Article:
6. Coming now to the question as to whether the Act lays down some principles which furnish guidance to the Chief Officer of the Corporation to select a particular procedure in a given case, one cannot disregard the specific provisions of Sections 104 and 105 of the Municipal Boroughs Act. These sections being penal sections, in the sense that they provide a summary remedy, must be construed strictly, no doubt, at the same time not rendering them infructuous. Consistently with these principles, it has been held that before this coercive machinery can be utilised by the Corporation, the conditions laid down in these sections must be strictly obeyed. The two main and essential conditions are : That the bill for the tax must be presented with the least practicable delay on the tax becoming due, and that the bill must contain the particulars required by Sub-section (2) of Section 104. Unless there is, therefore, this foundation for the exercise of powers under Section 105, the coercive machinery is not available to the Municipal Corporation. It may be that once this preliminary foundation has been laid, as held by this Court in Lokmanya Mills Ltd, v. Municipal Borough, Barsi : (1939)41BOMLR937 , subsequent warrant may be issued much later without any period of limitation applying. It is abundantly clear, therefore, that it is only those cases where the bill has been issued with 'the least practicable delay' that the coercive machinery can be utilised, while in all other cases the Corporation must proceed by the alternative method of suit. The Act itself lays down the principles for the guidance of Chief Officer for choosing one case for coercive machinery and another for the filing of a suit.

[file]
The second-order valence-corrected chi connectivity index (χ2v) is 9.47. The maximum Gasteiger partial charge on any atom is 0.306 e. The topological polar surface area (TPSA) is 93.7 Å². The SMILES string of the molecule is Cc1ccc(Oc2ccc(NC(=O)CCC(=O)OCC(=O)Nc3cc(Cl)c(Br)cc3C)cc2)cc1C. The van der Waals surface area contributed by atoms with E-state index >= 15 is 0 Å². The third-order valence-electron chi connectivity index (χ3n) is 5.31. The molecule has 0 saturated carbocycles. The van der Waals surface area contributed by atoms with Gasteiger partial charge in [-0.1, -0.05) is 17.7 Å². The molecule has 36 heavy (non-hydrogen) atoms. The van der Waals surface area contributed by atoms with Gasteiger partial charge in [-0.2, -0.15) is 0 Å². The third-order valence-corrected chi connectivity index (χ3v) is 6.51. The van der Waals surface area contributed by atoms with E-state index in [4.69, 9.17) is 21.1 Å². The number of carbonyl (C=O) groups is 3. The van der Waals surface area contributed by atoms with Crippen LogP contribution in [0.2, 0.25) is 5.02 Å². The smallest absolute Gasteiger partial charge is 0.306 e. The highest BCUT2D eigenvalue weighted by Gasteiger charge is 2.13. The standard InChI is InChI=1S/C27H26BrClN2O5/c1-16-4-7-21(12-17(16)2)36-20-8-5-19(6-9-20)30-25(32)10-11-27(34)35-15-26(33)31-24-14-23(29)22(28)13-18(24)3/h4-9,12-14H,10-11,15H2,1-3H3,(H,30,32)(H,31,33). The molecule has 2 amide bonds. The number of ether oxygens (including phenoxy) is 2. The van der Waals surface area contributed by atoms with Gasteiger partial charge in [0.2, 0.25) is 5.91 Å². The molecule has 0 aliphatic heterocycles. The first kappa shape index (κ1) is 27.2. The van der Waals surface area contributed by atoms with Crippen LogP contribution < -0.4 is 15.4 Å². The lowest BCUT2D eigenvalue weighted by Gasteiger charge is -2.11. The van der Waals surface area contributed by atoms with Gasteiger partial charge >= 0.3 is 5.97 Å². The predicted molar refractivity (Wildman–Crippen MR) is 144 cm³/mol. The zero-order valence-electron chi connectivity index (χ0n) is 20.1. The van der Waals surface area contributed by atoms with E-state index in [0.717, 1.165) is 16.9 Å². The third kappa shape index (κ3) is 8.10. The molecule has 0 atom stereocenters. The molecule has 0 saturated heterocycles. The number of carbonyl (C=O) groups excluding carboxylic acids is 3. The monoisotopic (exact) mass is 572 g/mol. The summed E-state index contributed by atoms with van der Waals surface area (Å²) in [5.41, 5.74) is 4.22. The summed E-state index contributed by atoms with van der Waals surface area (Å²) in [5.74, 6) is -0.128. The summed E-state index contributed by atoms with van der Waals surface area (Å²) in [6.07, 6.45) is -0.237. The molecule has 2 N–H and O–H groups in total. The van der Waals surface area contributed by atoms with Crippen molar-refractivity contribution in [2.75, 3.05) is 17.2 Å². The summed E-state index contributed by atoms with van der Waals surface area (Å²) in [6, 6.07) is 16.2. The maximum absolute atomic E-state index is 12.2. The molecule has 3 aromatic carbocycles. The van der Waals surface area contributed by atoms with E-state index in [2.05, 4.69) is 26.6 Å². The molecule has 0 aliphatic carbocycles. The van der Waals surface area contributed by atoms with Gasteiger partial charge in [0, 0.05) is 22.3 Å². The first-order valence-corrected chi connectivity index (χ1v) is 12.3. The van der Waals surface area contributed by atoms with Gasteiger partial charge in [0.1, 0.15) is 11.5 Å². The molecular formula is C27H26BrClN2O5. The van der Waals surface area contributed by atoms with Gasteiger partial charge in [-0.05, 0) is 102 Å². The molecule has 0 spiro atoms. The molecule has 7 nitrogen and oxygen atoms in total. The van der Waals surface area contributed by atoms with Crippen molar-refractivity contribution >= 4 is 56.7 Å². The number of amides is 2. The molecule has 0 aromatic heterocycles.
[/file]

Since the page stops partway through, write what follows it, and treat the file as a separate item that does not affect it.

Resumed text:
7. Apart from this, it appears to us that the power to file a suit in lieu of the process under Chap. VIII is an additional power which is supplementary to the other power and which is necessary for special reasons. Section 105 can reach only such property as apparently appears to belong to the tax-payer. It cannot reach property which he has put out of its reach by the coercive process. In order, therefore, that such other properties could be reached without multiplication of processes for recovery of the tax, a process of suit is also permitted. It may also be that there may be other complications involved which may make it more convenient to file a suit against a defaulter for recovery of taxes. Though the words 'in lieu of' appear to support the contention that it is an alternative remedy, it seems to us that it is an additional remedy which is available to the Municipal Corporation for the recovery of taxes and which it is necessary for it to have. In such a case, Section 203 must be regarded as not offending Article 14 of the Constitution, in view of the decision of the Supreme Court in Purshottam Govindji Halai v. Shree B.M. Desai, Additional Collector of Bombay : 1956CriLJ129 in connection with Section 46(2) of the Indian Income-tax Act, 1922. We, therefore, with respect, cannot agree with the ratio of the decision of the Special Bench in S.M. Nawab Ariff v. Corpn. of Calcutta.

8. Costs will be costs in the cause. Plaintiffs will pay costs of the Government Pleader in this Court.